Technology modernization: Not only do many federal IT managers think about it, they also are constantly on the lookout for strategies, specific technologies and services that will get them there.
Taking step back, a smart strategy should start with a clear definition of technology modernization in the first place.
Here’s one: “It focuses on the refactoring or replacement of legacy systems and technologies that are depreciated, replacing them with new technology stacks that better serve the customer and agency’s mission.” That comes from Brian Reynolds, a partner at Guidehouse. He added that tech modernization is “not just about introducing technically feasible solutions or just automating processes, it’s really about providing experience excellence.”
Modernization therefore requires understanding the ultimate users’ needs, including unmet needs, and the challenges constituents have dealing with systems an agency might deploy.
A principal challenge to modernization, according to Guidehouse partner Arijeet Roy, stems from the cost of maintaining and operating legacy systems.
“A lot of effort goes into keeping the lights on in existing older systems,” Roy said. “Immense amounts of money and effort go into just making sure that things run and do not break.”
This is where commercial cloud computing can help, Roy said.
“What the cloud has enabled is to help businesses focus on the functionality they want and making some of the other activities in it more, I would say, easy to achieve,” he said. The cloud “is there to take care of rudimentary stuff so that I can focus on building the applications, building the solutions that I need for my business.”
Added Reynolds, “Cloud is the single biggest enabler of what we’re seeing today with technology modernization.” Besides scalability and many services that IT departments can offload, Reynolds said clouds also provide a resilient infrastructure crucial to support modernized applications.
Given the finite amount of money and time any organization can bring to modernization and application development, “cloud is an amplifier and accelerator,” Reynolds said. “Organizations are able through cloud to do so much more with the resources they have, and to maintain those resources to refresh and regenerate those resources; and not be left with depreciated tech after just a couple of years.”
Modernizing takes a team
Benefitting from the utility of the cloud takes a team that understands cloud computing and what it can do.
“I think the workforce question is one of the biggest questions we have to think about when it comes to taking advantage of modern technologies like cloud,” Roy said.
Developing the workforce has two parts, he said.
“One is internal, where our agencies’ teams have to upskill themselves to come abreast with these latest technologies, Roy said. “Second is to create the ecosystem of training, vendors and other participants who bring the best strategy to people who can deliver the work.”
Added Reynolds, “There’s a level of smartness required to effectively deliver technology modernization, that I think is unprecedented.” Besides people with up-to-date development skills, the agency needs “folks who understand … the environments you’re deploying on, how to take advantage of elastic resources, how to auto scale, how to make sure that the solution is resilient and takes advantage of those services that make it resilient.”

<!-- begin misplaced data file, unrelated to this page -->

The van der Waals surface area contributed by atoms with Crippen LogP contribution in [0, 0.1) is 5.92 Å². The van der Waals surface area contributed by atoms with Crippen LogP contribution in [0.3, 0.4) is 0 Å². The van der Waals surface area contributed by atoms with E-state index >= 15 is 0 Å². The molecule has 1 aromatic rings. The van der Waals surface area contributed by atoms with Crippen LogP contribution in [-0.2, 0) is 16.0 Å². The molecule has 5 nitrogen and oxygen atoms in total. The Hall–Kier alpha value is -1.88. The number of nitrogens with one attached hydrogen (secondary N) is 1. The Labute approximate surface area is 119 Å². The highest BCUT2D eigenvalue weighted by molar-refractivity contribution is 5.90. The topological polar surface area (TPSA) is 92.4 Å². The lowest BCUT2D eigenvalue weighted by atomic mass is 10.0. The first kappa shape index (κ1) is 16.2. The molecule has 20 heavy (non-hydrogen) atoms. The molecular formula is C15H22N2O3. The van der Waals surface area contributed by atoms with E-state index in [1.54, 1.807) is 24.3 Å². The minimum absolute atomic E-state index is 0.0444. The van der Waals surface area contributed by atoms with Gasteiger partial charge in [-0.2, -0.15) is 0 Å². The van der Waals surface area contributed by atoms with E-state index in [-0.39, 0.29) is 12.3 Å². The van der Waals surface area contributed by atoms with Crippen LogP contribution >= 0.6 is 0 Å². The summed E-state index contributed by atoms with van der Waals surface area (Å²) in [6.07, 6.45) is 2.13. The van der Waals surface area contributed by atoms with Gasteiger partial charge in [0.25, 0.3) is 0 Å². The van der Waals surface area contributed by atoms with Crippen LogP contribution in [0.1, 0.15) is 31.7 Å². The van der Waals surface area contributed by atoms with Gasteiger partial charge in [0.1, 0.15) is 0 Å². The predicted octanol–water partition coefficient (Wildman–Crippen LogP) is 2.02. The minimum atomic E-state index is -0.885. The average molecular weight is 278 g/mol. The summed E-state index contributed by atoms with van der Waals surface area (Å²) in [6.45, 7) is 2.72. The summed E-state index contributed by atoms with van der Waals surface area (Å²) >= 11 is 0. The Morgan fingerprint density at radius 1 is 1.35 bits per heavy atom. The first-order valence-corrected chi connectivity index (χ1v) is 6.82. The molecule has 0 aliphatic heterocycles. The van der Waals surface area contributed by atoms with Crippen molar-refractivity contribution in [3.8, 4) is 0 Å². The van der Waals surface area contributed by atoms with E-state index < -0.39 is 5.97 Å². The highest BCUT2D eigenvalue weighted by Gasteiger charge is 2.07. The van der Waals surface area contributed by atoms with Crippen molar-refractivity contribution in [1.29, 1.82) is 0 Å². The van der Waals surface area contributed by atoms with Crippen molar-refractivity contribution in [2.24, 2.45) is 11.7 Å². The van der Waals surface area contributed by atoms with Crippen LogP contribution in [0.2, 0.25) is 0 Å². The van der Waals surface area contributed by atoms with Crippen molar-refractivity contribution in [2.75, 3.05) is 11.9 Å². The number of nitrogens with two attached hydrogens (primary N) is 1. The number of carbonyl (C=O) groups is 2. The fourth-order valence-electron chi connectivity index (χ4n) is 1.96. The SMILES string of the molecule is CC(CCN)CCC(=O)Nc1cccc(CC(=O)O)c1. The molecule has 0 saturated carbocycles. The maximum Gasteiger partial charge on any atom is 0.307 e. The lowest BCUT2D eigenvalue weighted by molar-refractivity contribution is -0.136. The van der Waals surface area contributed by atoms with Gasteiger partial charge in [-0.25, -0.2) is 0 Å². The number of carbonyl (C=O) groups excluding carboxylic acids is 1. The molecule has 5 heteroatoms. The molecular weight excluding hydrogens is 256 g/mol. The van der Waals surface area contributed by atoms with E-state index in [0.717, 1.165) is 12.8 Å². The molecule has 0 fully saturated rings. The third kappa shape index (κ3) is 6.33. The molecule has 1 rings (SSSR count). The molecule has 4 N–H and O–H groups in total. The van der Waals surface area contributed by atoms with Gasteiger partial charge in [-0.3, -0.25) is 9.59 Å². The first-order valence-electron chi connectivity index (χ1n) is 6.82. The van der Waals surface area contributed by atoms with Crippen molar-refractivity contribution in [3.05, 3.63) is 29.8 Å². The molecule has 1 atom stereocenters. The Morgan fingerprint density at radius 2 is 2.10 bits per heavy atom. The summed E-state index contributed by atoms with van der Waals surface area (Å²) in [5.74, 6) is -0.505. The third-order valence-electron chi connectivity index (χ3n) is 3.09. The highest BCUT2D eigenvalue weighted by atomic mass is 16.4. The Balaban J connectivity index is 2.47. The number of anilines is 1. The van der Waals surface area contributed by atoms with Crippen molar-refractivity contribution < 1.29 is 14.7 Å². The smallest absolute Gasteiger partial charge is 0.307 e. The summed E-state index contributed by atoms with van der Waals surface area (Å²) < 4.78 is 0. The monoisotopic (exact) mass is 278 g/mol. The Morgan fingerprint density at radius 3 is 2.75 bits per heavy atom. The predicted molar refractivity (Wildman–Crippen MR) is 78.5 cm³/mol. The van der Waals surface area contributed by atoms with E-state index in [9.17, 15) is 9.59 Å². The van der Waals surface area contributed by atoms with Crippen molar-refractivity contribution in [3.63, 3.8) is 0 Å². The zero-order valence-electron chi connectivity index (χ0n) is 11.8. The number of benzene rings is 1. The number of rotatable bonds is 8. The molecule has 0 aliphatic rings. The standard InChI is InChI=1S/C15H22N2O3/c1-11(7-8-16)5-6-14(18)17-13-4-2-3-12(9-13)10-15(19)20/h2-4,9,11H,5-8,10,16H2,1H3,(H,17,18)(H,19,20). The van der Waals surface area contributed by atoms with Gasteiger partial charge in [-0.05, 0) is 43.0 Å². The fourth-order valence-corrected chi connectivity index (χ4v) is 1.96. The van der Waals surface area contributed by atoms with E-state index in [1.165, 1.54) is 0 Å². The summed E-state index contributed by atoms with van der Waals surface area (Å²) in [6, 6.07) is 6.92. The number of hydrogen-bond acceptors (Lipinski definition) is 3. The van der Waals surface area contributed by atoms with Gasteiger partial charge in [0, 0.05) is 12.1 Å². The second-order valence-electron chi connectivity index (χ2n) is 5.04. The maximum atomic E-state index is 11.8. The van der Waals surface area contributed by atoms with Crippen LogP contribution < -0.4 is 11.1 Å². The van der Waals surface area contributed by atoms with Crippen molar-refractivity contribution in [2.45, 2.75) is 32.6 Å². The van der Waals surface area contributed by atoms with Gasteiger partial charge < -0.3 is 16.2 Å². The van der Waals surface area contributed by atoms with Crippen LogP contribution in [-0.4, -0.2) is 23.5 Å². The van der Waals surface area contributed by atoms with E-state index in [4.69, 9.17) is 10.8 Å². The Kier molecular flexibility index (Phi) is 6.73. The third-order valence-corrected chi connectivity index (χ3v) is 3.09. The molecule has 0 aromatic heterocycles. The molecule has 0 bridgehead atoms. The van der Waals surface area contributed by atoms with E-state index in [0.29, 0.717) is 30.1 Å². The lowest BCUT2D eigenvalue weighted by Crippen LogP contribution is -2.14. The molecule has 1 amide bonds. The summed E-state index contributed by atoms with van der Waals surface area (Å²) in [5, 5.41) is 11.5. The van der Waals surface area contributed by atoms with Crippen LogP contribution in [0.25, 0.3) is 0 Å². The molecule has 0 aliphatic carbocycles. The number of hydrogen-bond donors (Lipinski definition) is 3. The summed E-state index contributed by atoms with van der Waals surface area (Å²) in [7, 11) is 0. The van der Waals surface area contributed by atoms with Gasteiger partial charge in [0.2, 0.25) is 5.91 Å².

To the human intelligence needed to undertake tech modernization, agencies should consider adding artificial intelligence. Like cloud, Roy and Reynolds said, AI can augment what people do by taking over certain crucial, but routine time-consuming functions.
“Developer productivity can be absolutely be improved through the use of generative AI,” Reynolds said. “That is especially the case when we’re talking about jumpstarting or the draft writing of code, or the refactoring of code.”
But AI also has more basic application to software, he said, such as generating documentation, inspecting your code base or analyzing usage patterns or constituent sentiment data to help pinpoint where you might need to update or rewrite code.
Still another AI application in the software cycle is to examine what Reynolds called infrastructure observability and application telemetry data. The purpose here is “so that we can use the AI to recommend improvements to our resource configurations, or our service deployments.”
Roy characterized such AI applications as the low hanging fruit for development teams. He noted, code itself can serve as the language in large language AI models.
But, Roy said “the whole idea of generating code using code, which is AI, would be something that still needs a little bit of maturity.” The reliability of code-generated AI depends on both the complexity of the business process you’re coding, and on “the digital skills and the maturity of the organizations to use those AI tools responsibly.”
Ultimately, Reynolds and Roy said, technology modernization must take on an industrial quality. That is, it must become an ongoing, repeatable activity using standard processes.
“By industrialization, we really are talking about a factory concept,” Reynolds said. He said the modernization “factory” should employ known best practices such as Six Sigma and continuous improvement “that are aimed at reducing work-in-process, reducing inventory, improving throughput. This is always done by removing process variability.”
He added that Guidehouse is “dedicated to standardizing the way we go about technology modernization, removing the need for heroes on projects, improving the predictability of our delivery efforts, and improving the reusability of the components that we deliver.”